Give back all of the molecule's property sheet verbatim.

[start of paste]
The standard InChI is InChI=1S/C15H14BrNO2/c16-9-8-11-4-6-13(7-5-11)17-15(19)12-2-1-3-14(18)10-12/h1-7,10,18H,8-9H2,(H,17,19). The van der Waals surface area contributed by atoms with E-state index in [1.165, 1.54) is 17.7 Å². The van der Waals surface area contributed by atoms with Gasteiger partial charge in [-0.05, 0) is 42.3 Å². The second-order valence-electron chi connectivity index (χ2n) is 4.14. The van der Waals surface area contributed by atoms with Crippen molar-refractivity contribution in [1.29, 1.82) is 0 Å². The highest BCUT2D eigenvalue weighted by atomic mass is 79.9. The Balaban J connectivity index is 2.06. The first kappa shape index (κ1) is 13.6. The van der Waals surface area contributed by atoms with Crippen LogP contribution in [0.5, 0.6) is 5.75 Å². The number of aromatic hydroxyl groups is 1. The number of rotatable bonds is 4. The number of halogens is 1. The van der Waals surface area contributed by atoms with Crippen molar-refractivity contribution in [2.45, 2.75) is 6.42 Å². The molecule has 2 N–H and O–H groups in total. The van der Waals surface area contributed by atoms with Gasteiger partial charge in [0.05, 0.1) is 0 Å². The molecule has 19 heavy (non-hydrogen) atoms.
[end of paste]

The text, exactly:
The standard InChI is InChI=1S/C15H14BrNO2/c16-9-8-11-4-6-13(7-5-11)17-15(19)12-2-1-3-14(18)10-12/h1-7,10,18H,8-9H2,(H,17,19). The van der Waals surface area contributed by atoms with E-state index in [1.165, 1.54) is 17.7 Å². The van der Waals surface area contributed by atoms with Gasteiger partial charge in [-0.05, 0) is 42.3 Å². The second-order valence-electron chi connectivity index (χ2n) is 4.14. The van der Waals surface area contributed by atoms with Crippen molar-refractivity contribution in [1.29, 1.82) is 0 Å². The highest BCUT2D eigenvalue weighted by atomic mass is 79.9. The Balaban J connectivity index is 2.06. The first kappa shape index (κ1) is 13.6. The van der Waals surface area contributed by atoms with Crippen LogP contribution in [0.5, 0.6) is 5.75 Å². The number of aromatic hydroxyl groups is 1. The number of rotatable bonds is 4. The number of halogens is 1. The van der Waals surface area contributed by atoms with Crippen molar-refractivity contribution in [2.45, 2.75) is 6.42 Å². The molecule has 2 N–H and O–H groups in total. The van der Waals surface area contributed by atoms with Gasteiger partial charge in [0.05, 0.1) is 0 Å². The molecule has 19 heavy (non-hydrogen) atoms.